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Overview of Disability

Disability Back Pay

Requirements for Disability

Applications for disability

Tips and Advice for Disability Claims

How long does Disability take?

Winning Disability Benefits

Common Mistakes after a Denial

Mental Disability Benefits

Denials for Disability

Appeals for denied claims

Disability Benefits from SSA

SSI Benefits

Child Disability Benefits

Qualifications and How to Qualify

Working and Disability

Disability Awards and Notices

Disability Lawyers, Hiring Attorneys

Social Security List of Conditions

What Social Security considers disabling

Medical Evidence and Disability

Filing for Disability Benefits

Eligibility for Disability Benefits

SSD SSI Definitions

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Social Security Disability, SSI and more than one medical problem

It is actually somewhat rare for someone filing a disability application to list only one physical or mental impairment. In most cases, an applicant will cite more than one condition whose symptoms contributes to their state of disability.

Does it affect your disability claim if you have more than one medical problem? From the standpoint of a disability examiner (disability examiners work in the state agencies that handle initial SSD and SSI disability claims for the social security administration), whether an applicant lists one condition or several makes no real difference at all.

This is simply because the way SSA disability claims are decided, the emphasis is on what a claimant is still capable of doing despite the limitations that are caused by their condition (or conditions). Therefore, what a claimant has, i.e. diagnosed medical problems, is not the overriding factor in the the evaluation process.

And, of course, since disability examiners and the social security disability system itself are intently focused on the concept of residual functional capacity, what a disability examiner looks for when reviewing medical records has more to do with objective signs of limitations versus names of conditions. And this information is then translated into an assessment that is labeled as RFC, or residual functional capacity.

Now, you may have noticed the mention of the word "objective" and if you've read this site before you may recall the assertion that was made regarding objectivity. In essence, the statement was that the social security disability and SSI disability decision-making process is not objective, but, instead, subjective.

How do you turn objective evidence into subjective decision-making? Basically, the same way a referee makes a call in a game. What happens during a play is objective. How the referee sees it and calls it, though, is subjective.

In other words, though a disability claimant's medical records may be objectively stated, how the records are interpreted depends on the reviewer. And this, of course, is one of the chief problems of disability adjudication: there is a huge disconnect between cases that are decided at DDS and cases that are decided at disability hearings.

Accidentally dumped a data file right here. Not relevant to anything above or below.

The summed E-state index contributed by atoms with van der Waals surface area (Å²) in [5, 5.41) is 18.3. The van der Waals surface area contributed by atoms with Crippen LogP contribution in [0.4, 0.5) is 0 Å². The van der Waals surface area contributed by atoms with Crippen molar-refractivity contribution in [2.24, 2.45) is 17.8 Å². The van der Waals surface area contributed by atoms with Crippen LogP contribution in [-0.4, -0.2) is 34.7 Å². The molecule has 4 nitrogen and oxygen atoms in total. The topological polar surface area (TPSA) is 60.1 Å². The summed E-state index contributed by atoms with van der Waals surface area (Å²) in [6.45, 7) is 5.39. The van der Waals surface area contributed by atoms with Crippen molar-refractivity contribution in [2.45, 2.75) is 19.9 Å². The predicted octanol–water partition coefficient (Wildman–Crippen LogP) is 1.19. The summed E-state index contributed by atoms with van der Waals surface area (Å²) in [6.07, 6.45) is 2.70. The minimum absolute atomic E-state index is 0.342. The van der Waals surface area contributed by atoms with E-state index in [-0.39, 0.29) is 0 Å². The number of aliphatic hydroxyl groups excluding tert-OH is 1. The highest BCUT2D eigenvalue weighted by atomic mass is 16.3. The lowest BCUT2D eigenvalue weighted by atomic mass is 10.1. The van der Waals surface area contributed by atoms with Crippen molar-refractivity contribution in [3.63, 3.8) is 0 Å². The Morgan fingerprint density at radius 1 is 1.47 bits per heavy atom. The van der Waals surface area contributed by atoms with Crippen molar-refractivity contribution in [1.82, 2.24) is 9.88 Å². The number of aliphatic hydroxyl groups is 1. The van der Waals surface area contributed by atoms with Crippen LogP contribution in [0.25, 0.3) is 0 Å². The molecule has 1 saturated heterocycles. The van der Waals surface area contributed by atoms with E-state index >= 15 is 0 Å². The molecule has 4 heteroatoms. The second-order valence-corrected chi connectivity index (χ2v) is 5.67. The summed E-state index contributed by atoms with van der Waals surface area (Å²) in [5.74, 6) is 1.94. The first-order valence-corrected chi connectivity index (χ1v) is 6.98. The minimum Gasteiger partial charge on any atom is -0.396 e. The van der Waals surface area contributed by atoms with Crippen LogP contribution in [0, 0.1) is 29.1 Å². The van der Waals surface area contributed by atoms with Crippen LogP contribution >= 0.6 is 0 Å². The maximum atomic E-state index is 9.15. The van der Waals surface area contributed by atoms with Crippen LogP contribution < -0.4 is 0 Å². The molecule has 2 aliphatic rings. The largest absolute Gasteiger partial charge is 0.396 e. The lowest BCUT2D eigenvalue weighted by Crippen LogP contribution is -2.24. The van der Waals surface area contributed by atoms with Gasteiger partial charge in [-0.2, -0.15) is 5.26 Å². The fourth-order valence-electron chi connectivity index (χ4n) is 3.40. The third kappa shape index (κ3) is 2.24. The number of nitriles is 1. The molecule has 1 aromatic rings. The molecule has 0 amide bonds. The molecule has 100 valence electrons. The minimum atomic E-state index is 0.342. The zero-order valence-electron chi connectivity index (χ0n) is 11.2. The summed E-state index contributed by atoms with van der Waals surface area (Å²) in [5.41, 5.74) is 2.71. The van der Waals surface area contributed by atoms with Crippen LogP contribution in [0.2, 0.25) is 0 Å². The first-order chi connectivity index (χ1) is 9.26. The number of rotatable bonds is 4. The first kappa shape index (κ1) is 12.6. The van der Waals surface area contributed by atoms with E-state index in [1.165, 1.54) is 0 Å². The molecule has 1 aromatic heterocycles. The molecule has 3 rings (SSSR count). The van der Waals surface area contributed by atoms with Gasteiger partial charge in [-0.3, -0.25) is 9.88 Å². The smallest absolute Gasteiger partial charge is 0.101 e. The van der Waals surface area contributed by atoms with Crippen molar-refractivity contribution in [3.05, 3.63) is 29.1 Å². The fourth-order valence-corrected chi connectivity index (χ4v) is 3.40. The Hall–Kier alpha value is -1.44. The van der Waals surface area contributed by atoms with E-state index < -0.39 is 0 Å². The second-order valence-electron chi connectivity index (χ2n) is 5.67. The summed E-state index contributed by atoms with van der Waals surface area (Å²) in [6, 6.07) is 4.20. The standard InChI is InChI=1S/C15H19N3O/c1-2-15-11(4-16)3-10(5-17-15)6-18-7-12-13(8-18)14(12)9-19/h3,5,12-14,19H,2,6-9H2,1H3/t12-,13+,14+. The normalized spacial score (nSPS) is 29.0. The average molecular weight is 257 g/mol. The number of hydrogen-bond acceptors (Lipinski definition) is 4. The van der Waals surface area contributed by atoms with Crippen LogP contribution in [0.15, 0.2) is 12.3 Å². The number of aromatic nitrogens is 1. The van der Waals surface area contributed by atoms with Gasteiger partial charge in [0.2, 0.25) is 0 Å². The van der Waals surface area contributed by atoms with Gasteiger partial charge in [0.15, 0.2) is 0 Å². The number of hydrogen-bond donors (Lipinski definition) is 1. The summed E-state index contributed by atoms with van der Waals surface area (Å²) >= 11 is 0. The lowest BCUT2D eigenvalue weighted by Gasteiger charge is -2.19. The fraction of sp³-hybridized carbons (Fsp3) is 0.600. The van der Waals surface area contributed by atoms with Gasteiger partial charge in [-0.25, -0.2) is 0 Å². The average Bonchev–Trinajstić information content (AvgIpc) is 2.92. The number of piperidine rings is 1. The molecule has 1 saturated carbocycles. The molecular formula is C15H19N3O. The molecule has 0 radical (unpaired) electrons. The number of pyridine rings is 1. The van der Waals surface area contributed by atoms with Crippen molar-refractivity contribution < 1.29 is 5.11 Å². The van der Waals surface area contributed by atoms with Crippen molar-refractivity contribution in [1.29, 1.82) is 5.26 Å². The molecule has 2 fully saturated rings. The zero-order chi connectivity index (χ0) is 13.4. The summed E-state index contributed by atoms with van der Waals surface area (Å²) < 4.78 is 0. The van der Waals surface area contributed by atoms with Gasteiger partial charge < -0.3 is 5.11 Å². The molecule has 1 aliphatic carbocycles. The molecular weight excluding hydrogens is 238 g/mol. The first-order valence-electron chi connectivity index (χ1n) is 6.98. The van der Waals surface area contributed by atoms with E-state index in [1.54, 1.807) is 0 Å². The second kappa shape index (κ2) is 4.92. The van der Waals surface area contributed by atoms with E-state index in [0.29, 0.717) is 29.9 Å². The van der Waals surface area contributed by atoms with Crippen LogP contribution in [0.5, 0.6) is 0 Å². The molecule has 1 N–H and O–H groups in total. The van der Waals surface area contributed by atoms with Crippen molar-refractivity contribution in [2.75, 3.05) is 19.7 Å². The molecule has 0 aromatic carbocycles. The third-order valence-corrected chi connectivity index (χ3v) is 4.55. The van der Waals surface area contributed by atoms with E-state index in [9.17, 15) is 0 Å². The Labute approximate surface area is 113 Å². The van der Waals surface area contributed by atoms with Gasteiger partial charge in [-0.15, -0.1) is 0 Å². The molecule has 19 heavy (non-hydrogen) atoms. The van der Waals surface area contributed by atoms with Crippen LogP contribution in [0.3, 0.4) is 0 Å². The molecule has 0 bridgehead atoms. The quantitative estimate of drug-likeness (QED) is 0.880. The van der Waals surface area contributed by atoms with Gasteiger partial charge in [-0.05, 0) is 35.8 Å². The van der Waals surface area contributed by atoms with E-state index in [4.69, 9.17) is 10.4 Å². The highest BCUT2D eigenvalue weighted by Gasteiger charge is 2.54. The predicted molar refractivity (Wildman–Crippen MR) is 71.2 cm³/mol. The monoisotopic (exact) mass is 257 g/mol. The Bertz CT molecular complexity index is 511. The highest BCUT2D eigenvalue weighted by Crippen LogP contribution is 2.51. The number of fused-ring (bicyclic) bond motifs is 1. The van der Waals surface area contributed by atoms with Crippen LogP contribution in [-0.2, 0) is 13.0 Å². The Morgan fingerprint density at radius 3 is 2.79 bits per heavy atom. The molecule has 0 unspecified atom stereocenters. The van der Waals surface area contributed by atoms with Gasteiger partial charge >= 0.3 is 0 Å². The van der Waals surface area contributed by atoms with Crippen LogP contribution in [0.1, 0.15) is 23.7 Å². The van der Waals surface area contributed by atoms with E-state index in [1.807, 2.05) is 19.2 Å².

Return to:  Social Security Disability Resource Center, or read answers to Questions

Related pages:

Eligibility Requirements and Criteria to Qualify
Cases decided at DDS
Am I eligible for disability?
Application Process for Social Security Disability and SSI
Application Requirements For Disability

Information on the following topics can be found here: Social Security Disability Questions and in these subsections:

Frequently asked questions about getting Denied for Disability Benefits | FAQ on Disability Claim Representation | Info about Social Security Disability Approvals and Being Approved | FAQ on Social Security Disability SSI decisions | The SSD SSI Decision Process and what gets taken into consideration | Disability hearings before Judges | Medical exams for disability claims | Applying for Disability in various states | Selecting and hiring Disability Lawyers | Applying for Disability in North Carolina | Recent articles and answers to questions about SSD and SSI

These pages provide answers to basic questions about pursuing disability benefits

Disability qualifications - Who will qualify is based on functional limitations
What do you Need to Prove to Qualify for Disability Benefits?
How to file for disability and the information needed by Social Security
What conditions do they Award Disability Benefits for?
How does back pay for Social Security disability work?
What makes you eligible for Social Security Disability or SSI? Part I
To get a Social Security Disability or SSI Award do you have to have a Permanent Disability?
Social Security Disability Status - when should I call to check
Do Lawyers Improve The Chances of Winning Social Security Disability or SSI?
What is qualifying for disability based on?
How to qualify for disability - The Process of Qualifying for Benefits
Receiving a Social Security Disability Award Letter
How long does it take to get disability?
Filing and applying for disability in Texas